Trick or Treating

When we first moved into our house, I remember being so excited for trick or treating.  We didn’t have kids at that point so I thought, I will be the house that hands out the “good” candy, not Tootsie Rolls and Smarties. I bought a few bags of candy and we had 3 trick or treaters and 2 of them didn’t have costumes. I was so surprised that no one came.  At one point, I stood out on our porch looking to see where kids were. There was no one out. I thought where is everyone?

Fast forward a decade and we figured out where everyone was…

There is really only one road from Milwaukee’s inner city neighborhoods on the near north side to the affluent suburb of Shorewood. At one end of Capitol Drive is Lake Michigan and two miles west is the ghetto. For the last 7 or 8 years when it comes time to trick or treat we would get in the car and drive those two miles from our neighborhood to theirs, and we aren’t the only ones. 

I tell myself we are doing it for the kids and we want them to have the same great memories of trick or treating that we did growing up. But, I always feel a little awkward pulling up to a house and having my kids jump out of the car ready to run up to a house and ring the doorbell. I feel especially awkward when people are standing out front waiting to greet would be trick or treaters. Even though it would be impossible for them to know, I still assume they can tell that we aren’t from around there. I mean, we look and dress exactly the same as them. Our kids are being raised similarly as they probably raised their kids. Socio-economically we are the same or better off. But I still feel like they know we don’t belong there.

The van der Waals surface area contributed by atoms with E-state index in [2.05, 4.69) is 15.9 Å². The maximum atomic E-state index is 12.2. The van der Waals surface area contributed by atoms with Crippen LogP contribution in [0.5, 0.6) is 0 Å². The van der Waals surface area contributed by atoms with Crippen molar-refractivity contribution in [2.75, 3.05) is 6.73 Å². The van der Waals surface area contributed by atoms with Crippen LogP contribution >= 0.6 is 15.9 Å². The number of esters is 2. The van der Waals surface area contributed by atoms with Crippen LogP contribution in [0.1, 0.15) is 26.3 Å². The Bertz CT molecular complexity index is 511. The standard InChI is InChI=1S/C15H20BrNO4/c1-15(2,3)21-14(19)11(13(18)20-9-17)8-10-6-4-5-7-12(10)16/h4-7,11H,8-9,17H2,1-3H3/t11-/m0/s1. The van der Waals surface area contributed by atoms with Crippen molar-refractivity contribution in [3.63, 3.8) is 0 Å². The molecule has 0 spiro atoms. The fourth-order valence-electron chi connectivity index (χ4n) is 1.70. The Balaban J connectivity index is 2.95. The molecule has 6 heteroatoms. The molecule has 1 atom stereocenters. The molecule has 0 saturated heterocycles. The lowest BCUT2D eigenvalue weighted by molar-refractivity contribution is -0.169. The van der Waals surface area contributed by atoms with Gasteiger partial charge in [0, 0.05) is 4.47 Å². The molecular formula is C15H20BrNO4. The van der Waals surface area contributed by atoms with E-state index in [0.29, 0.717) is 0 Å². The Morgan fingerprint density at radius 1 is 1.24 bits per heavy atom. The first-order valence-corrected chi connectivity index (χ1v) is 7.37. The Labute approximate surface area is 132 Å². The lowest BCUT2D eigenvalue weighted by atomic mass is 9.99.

While I am thinking through all of this, an older Chevy Impala with no license plates and four kids sitting in the back seat drives past slowly and parks in front of us. The group gets out of the car – two women in their late 20’s or early 30’s and four kids all under 10 years old, some dressed up in costumes and some not. I don’t know how I feel about this statement, but it is obvious they are not from Shorewood. They could live down the street from me, and I look like I live in Shorewood, but they don’t. 

Both groups of kids sprint up to the first house oblivious, I assume, to the underlying racial tension. As we move down the street there is a pretty even mix of people you would expect to see in Shorewood and people you would expect to see farther down Capital Drive. Four or five blocks in and that dynamic hasn’t changed. I don’t know if it is because I feel like I belong (or maybe don’t belong) in both groups, but I always have this fear that someone from the poor area will do something stupid to justify the prejudices of the people in the rich area. 

Four o’clock starts to approach and trick or treating time is almost over. We make our way back to the car without anything eventful or noteworthy happening. Out of the neighborhood we turn right on Capital and start heading home. The kids are exhausted and all sugared up. At the third or fourth stoplight we end up about 15 cars deep, waiting. My wife leans over, points to the line of cars, and says trick or treating just got out and everyone is heading home. Sure enough, the majority of cars are full of kids that look they live in my neighborhood dressed up with smiles on their faces heading home.